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NBC: Birth Control Debate That 'Came Out of Nowhere' Now the 'Third Rail' of Politics

Pretending the Obama administration did not intentionally turn birth control into a campaign issue with the ObamaCare insurance mandate, on Thursday's NBC Nightly News, anchor Brian Williams pleaded ignorance to viewers: "Birth control seems to have become, as one headline writer put it today, 'The Third Rail of American Politics Right Now,' and this happened really out of nowhere."  

In the report that followed, correspondent Kelly O'Donnell described the issue as a "political fight over government's place in women's health and reproduction." She touted how discussion of the topic "prompted boos" at Wednesday's Republican debate, while receiving "rare applause at a Democrats-only staged hearing today. Set off by the outrage Democrats vented when Republicans called only men to testify last week on religious institutions and birth control."

After playing a sound bite of Nancy Pelosi leading the left-wing congressional panel, O'Donnell noted particular testimony: "Democrats invited one woman, a Georgetown law student, to talk about hardships for some women who don't have insurance that covers birth control." A clip played of Sandra Fluke pushing the need for contraception: "Without her taking the birth control, a massive cyst the side of a tennis ball had grown on her ovary."

What O'Donnell failed to mention was that Fluke was not simply a "law student," but the former president of the Georgetown University chapter of Law Students For Reproductive Justice, a liberal pro-choice organization.

O'Donnell warned that the contraception fight was expanding, "with some states looking to restrict abortion and funding for women's health programs." She explained: "In Virginia late today, after protests and a national spotlight, legislators changed a controversial bill that would have required an invasive procedure before a woman could have an abortion."

Wrapping up her report, O'Donnell noted that "Some Republican voters want this debate," but quickly added: "Analysts say these social issues are more likely to help Democrats." A sound bite followed from Jennifer Duffy of the Cook Political Report announcing: "This issue has given Democrats at every level an issue to talk to women voters about and particularly independent women."

So, according to NBC, not only did the birth control debate "come out of nowhere," but now the Democrats are winning the argument.

Here is a full transcript of the February 23 report:

7:00PM ET TEASE:

BRIAN WILLIAMS: The politics of birth control. Women, contraception, and a national fight over this issue that came out of nowhere.

7:04PM ET SEGMENT:

WILLIAMS: The price of gas isn't the only contentious campaign issue tonight. Birth control seems to have become, as one headline writer put it today, "The Third Rail of American Politics Right Now," and this happened really out of nowhere. In fact, it was a question about birth control that got the biggest audience response at last night's GOP debate in Arizona. NBC's Kelly O'Donnell has more on the politics of birth control and women's health.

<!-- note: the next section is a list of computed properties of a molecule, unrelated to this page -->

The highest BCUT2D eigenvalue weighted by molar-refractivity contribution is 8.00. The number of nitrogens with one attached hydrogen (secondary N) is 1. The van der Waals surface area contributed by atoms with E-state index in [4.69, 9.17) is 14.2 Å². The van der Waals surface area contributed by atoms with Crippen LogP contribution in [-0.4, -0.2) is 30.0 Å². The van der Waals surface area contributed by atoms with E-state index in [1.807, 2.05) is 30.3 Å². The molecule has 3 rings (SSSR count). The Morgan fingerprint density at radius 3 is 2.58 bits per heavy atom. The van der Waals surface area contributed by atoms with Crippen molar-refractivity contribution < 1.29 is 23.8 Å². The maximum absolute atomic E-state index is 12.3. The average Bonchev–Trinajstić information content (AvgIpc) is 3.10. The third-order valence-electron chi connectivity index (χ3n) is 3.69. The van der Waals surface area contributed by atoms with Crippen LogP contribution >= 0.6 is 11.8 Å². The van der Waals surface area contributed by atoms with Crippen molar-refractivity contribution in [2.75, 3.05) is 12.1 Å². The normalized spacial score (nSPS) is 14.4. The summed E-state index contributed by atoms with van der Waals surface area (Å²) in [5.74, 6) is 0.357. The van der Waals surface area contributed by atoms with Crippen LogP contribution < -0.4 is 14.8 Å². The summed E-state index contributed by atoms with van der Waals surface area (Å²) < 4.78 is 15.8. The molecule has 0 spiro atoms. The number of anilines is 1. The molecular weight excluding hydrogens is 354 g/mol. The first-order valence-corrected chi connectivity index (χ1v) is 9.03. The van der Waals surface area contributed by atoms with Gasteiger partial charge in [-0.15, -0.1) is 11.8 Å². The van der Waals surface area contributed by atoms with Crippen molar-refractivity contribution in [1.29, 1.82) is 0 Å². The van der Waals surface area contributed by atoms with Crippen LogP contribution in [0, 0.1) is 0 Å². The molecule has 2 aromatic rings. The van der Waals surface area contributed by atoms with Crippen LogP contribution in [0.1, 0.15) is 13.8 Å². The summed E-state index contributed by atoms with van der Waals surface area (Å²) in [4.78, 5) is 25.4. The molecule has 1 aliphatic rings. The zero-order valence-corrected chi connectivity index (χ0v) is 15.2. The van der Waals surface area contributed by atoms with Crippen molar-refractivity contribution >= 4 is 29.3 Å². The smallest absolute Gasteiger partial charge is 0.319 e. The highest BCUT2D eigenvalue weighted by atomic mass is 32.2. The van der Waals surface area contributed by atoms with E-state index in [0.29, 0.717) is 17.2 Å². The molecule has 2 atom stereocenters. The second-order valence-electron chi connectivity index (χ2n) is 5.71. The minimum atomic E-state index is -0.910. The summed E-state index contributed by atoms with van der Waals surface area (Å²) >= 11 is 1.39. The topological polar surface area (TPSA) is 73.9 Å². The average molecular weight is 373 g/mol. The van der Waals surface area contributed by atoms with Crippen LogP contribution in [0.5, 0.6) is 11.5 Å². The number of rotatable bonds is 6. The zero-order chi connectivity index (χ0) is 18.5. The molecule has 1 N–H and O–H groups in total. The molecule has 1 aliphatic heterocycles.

KELLY O'DONNELL: Protests today in Richmond, Virginia.

PROTESTERS: Our bodies! Our lives!

O'DONNELL: A flashpoint in the political fight over government's place in women's health and reproduction. So provocative, the mere mention of birth control prompted boos...

RICK SANTORUM: I don't support that.

O'DONNELL: ...at the Republican debate.

SANTORUM: Just because I'm talking about it doesn't mean I want a government program to fix it.

O'DONNELL: And rare applause at a Democrats-only staged hearing today. Set off by the outrage Democrats vented when Republicans called only men to testify last week on religious institutions and birth control.

NANCY PELOSI: We've heard from over 300,000 people saying we want women's voices to be heard.

O'DONNELL: Democrats invited one woman, a Georgetown law student, to talk about hardships for some women who don't have insurance that covers birth control.

SANDRA FLUKE [GEORGETOWN LAW STUDENT]: Without her taking the birth control, a massive cyst the side of a tennis ball had grown on her ovary.

O'DONNELL: Nearly 11 million women use birth control pills, the most common method of contraception, the political fire is broader, with some states looking to restrict abortion and funding for women's health programs. In Virginia late today, after protests and a national spotlight, legislators changed a controversial bill that would have required an invasive procedure before a woman could have an abortion. Some Republican voters want this debate.

UNIDENTIFIED WOMAN: Social issues should play a very high priority in the campaign.

O'DONNELL: Analysts say these social issues are more likely to help Democrats.

JENNIFER DUFFY [THE COOK POLITICAL REPORT]: This issue has given Democrats at every level an issue to talk to women voters about and particularly independent women.

O'DONNELL: Making women without party ties the most sought-after voters this year. Kelly O'Donnell, NBC News, Washington.

-- Kyle Drennen is a news analyst at the Media Research Center. Click here to follow Kyle Drennen on Twitter.